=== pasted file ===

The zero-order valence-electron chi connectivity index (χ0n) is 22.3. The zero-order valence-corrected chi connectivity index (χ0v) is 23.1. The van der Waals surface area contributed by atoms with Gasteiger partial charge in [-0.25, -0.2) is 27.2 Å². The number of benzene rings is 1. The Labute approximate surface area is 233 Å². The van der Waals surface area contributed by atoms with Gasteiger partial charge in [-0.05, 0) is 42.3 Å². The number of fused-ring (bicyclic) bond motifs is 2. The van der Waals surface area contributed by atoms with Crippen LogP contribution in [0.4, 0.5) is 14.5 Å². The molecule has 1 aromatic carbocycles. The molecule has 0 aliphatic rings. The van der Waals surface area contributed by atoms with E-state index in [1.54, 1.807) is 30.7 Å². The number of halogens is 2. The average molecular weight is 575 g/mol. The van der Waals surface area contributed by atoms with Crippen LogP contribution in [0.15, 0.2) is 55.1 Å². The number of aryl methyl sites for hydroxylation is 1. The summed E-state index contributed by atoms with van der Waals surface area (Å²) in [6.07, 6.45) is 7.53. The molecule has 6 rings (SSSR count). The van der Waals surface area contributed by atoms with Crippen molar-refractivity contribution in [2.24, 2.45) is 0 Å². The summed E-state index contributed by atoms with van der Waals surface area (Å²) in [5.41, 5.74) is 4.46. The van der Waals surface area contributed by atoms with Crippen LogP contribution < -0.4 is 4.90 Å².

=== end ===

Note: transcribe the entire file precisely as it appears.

The zero-order valence-electron chi connectivity index (χ0n) is 22.3. The zero-order valence-corrected chi connectivity index (χ0v) is 23.1. The van der Waals surface area contributed by atoms with Gasteiger partial charge in [-0.25, -0.2) is 27.2 Å². The number of benzene rings is 1. The Labute approximate surface area is 233 Å². The van der Waals surface area contributed by atoms with Gasteiger partial charge in [-0.05, 0) is 42.3 Å². The number of fused-ring (bicyclic) bond motifs is 2. The van der Waals surface area contributed by atoms with Crippen LogP contribution in [0.4, 0.5) is 14.5 Å². The molecule has 1 aromatic carbocycles. The molecule has 0 aliphatic rings. The van der Waals surface area contributed by atoms with E-state index in [1.54, 1.807) is 30.7 Å². The number of halogens is 2. The average molecular weight is 575 g/mol. The van der Waals surface area contributed by atoms with Crippen LogP contribution in [0.15, 0.2) is 55.1 Å². The number of aryl methyl sites for hydroxylation is 1. The summed E-state index contributed by atoms with van der Waals surface area (Å²) in [6.07, 6.45) is 7.53. The molecule has 6 rings (SSSR count). The van der Waals surface area contributed by atoms with Crippen molar-refractivity contribution in [2.24, 2.45) is 0 Å². The summed E-state index contributed by atoms with van der Waals surface area (Å²) in [5.41, 5.74) is 4.46. The van der Waals surface area contributed by atoms with Crippen LogP contribution < -0.4 is 4.90 Å².